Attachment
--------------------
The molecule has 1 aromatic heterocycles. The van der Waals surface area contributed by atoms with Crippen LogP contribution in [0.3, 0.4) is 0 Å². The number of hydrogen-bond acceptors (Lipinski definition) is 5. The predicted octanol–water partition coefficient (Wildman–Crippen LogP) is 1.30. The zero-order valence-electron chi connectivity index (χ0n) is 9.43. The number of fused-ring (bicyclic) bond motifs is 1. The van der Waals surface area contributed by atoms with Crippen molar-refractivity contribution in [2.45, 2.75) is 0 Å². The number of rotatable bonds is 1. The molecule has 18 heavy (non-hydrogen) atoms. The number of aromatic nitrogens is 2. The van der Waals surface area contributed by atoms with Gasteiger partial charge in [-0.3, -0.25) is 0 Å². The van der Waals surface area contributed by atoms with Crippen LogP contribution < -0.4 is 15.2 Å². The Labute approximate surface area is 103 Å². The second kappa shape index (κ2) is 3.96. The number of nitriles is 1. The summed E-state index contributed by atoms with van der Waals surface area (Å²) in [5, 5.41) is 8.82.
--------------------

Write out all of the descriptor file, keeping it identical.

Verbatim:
The molecule has 1 aromatic heterocycles. The van der Waals surface area contributed by atoms with Crippen LogP contribution in [0.3, 0.4) is 0 Å². The number of hydrogen-bond acceptors (Lipinski definition) is 5. The predicted octanol–water partition coefficient (Wildman–Crippen LogP) is 1.30. The zero-order valence-electron chi connectivity index (χ0n) is 9.43. The number of fused-ring (bicyclic) bond motifs is 1. The van der Waals surface area contributed by atoms with Crippen molar-refractivity contribution in [2.45, 2.75) is 0 Å². The number of rotatable bonds is 1. The molecule has 18 heavy (non-hydrogen) atoms. The number of aromatic nitrogens is 2. The van der Waals surface area contributed by atoms with Gasteiger partial charge in [-0.3, -0.25) is 0 Å². The van der Waals surface area contributed by atoms with Crippen LogP contribution < -0.4 is 15.2 Å². The Labute approximate surface area is 103 Å². The second kappa shape index (κ2) is 3.96. The number of nitriles is 1. The summed E-state index contributed by atoms with van der Waals surface area (Å²) in [5, 5.41) is 8.82.